As per one of the above listed requirements, developers of high-risk AI systems will be obligated to undertake a conformity assessment to ensure that their AI products meet rigorous standards. This means an assessment that ensures the AI product complies with the requirements set forth in the AI Act.

Upon successful completion of the assessment, the product will receive a “C” certificate, similar to the certifications found on the back of most appliances, indicating that it meets the required standards.

In addition to conformity assessments, developers will also be required to undertake a data protection impact assessment (DPIA). This assessment evaluates the potential impact of the AI system on individuals’ data privacy and ensures that appropriate measures are in place to protect personal data.

What does the AI act mean for us (and our customers)?


Enhanced protection

The AI Act is designed to enhance consumer protection by mitigating the risks associated with AI technologies. By imposing strict requirements on high-risk AI systems, the legislation aims to safeguard individual rights and privacy.


Increased transparency and accountability

Consumers can expect greater transparency regarding the use of AI in products and services. Companies will be obligated to disclose information about the AI systems they employ, helping consumers make informed choices and understand the implications of AI-driven decisions.

The AI Act emphasises transparency and accountability in AI deployment, requiring that developers and deployers of AI systems provide clear and accessible information about the capabilities, limitations, and potential biases of their AI applications.

For example, when users are interacting with AI systems like chatbots, they should be made aware of this so that they can decide whether they want to continue interacting with a machine, or stop. Also, content intending to inform the public on matters of public interest that has been AI-generated (including deep-faked audio and video content) must be clearly labelled as such.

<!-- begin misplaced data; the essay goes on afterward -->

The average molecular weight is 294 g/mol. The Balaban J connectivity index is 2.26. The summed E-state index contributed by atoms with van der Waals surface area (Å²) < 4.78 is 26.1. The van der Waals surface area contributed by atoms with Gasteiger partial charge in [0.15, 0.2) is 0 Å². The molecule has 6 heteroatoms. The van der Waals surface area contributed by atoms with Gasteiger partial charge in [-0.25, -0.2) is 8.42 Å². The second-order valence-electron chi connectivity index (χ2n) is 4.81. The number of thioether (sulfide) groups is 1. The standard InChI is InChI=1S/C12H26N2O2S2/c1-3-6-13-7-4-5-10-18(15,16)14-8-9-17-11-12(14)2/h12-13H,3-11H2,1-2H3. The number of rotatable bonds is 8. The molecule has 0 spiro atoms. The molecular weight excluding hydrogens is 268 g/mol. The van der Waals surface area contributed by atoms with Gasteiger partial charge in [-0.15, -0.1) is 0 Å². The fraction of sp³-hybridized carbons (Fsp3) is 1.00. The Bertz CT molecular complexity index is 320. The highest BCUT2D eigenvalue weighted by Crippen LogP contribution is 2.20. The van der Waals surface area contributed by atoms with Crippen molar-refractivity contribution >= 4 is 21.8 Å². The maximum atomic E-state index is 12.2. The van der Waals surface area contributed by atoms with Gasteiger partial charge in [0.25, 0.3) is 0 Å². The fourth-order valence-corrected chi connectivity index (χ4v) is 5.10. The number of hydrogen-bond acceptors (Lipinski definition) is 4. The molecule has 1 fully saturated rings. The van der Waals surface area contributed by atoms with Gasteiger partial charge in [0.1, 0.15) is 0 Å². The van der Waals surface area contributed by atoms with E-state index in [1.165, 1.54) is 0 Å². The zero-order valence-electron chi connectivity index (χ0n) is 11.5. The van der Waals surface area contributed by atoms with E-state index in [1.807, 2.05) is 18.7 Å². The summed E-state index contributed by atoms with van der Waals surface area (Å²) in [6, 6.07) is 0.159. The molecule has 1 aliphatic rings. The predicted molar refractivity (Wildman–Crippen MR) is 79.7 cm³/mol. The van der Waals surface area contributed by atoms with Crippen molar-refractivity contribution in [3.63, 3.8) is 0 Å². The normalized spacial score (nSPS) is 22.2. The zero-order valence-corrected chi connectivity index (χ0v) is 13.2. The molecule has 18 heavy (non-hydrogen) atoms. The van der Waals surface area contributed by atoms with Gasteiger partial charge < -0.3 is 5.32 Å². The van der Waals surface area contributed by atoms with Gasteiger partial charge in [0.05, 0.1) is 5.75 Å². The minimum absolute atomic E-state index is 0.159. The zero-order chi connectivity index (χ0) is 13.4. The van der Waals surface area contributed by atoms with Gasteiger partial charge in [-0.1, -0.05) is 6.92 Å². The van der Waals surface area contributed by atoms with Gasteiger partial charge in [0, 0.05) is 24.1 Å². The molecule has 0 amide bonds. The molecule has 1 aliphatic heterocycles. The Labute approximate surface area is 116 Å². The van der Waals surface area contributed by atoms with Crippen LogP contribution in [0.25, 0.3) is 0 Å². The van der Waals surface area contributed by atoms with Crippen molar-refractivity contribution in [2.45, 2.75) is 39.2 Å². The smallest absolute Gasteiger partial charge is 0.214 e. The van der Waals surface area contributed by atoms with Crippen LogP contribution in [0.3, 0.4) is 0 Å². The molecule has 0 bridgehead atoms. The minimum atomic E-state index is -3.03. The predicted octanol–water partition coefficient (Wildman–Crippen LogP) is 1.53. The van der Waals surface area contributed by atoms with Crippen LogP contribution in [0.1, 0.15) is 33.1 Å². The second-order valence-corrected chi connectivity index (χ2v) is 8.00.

Penalty regime

The AI Act introduces a penalty regime to enforce compliance with its provisions. Companies found to be in violation of the regulations may face significant fines, proportionate to the severity and impact of the infringement. Repeat offenders or those engaging in particularly egregious behaviour may face additional sanctions, including the suspension or revocation of their “C” certificate, effectively prohibiting them from marketing their AI products in the EU market.

Further details on penalties and enforcement of the AI Act are as follows:


  • Up to 7% of global annual turnover or €35 million for prohibited AI violations
  • Up to 3% of global annual turnover or €15 million for most other violations
  • Up to 1.5% of global annual turnover or €7.5 m for supplying incorrect info
  • Caps on fines for SMEs and Startups
  • European ‘AI Office’ and ‘AI Board’ established centrally at the EU level
  • Market surveillance authorities in EU countries to enforce the AI act
  • Any individual can make complaints about non-compliance

A great step forward for AI regulation

The EU AI Act is set to completely transform the way that artificial intelligence is utilised and marks a significant step forward for ensuring that the development and use of AI poses as little risk as possible. The introduction of these requirements will surely bring about an increase in transparency, improved accountability, and a reduction in harmful practices, making AI safer than ever for deployers and consumers alike.